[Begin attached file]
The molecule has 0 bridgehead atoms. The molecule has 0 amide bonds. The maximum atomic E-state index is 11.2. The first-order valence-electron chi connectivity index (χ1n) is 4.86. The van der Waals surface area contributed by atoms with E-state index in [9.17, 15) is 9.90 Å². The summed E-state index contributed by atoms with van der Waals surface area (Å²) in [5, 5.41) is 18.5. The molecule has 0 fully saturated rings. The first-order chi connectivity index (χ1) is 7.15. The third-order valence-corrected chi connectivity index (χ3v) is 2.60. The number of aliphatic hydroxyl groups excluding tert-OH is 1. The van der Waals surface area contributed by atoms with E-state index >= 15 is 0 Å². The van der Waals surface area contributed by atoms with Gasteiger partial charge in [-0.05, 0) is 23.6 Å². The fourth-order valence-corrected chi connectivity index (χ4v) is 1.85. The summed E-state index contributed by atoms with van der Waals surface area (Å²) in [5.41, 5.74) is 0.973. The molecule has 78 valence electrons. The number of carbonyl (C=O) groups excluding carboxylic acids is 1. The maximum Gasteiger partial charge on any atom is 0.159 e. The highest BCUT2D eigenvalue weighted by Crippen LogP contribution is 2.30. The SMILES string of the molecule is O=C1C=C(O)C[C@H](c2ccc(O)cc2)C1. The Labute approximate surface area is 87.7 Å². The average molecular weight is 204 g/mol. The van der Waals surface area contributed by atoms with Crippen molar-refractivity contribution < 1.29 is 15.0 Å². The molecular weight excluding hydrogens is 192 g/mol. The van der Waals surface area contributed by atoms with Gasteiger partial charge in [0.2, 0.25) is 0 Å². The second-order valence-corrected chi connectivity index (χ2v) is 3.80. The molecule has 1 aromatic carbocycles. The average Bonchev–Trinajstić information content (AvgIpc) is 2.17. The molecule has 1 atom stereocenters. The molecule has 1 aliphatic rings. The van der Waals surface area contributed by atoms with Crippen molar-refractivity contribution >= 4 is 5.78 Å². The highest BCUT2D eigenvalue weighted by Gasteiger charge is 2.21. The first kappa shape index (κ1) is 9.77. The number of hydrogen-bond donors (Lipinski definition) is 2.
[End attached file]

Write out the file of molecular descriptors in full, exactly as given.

The molecule has 0 bridgehead atoms. The molecule has 0 amide bonds. The maximum atomic E-state index is 11.2. The first-order valence-electron chi connectivity index (χ1n) is 4.86. The van der Waals surface area contributed by atoms with E-state index in [9.17, 15) is 9.90 Å². The summed E-state index contributed by atoms with van der Waals surface area (Å²) in [5, 5.41) is 18.5. The molecule has 0 fully saturated rings. The first-order chi connectivity index (χ1) is 7.15. The third-order valence-corrected chi connectivity index (χ3v) is 2.60. The number of aliphatic hydroxyl groups excluding tert-OH is 1. The van der Waals surface area contributed by atoms with E-state index >= 15 is 0 Å². The van der Waals surface area contributed by atoms with Gasteiger partial charge in [-0.05, 0) is 23.6 Å². The fourth-order valence-corrected chi connectivity index (χ4v) is 1.85. The summed E-state index contributed by atoms with van der Waals surface area (Å²) in [5.41, 5.74) is 0.973. The molecule has 78 valence electrons. The number of carbonyl (C=O) groups excluding carboxylic acids is 1. The maximum Gasteiger partial charge on any atom is 0.159 e. The highest BCUT2D eigenvalue weighted by Crippen LogP contribution is 2.30. The SMILES string of the molecule is O=C1C=C(O)C[C@H](c2ccc(O)cc2)C1. The Labute approximate surface area is 87.7 Å². The average molecular weight is 204 g/mol. The van der Waals surface area contributed by atoms with Crippen molar-refractivity contribution < 1.29 is 15.0 Å². The molecular weight excluding hydrogens is 192 g/mol. The van der Waals surface area contributed by atoms with Gasteiger partial charge in [0.2, 0.25) is 0 Å². The second-order valence-corrected chi connectivity index (χ2v) is 3.80. The molecule has 1 aromatic carbocycles. The average Bonchev–Trinajstić information content (AvgIpc) is 2.17. The molecule has 1 atom stereocenters. The molecule has 1 aliphatic rings. The van der Waals surface area contributed by atoms with Crippen molar-refractivity contribution >= 4 is 5.78 Å². The highest BCUT2D eigenvalue weighted by Gasteiger charge is 2.21. The first kappa shape index (κ1) is 9.77. The number of hydrogen-bond donors (Lipinski definition) is 2.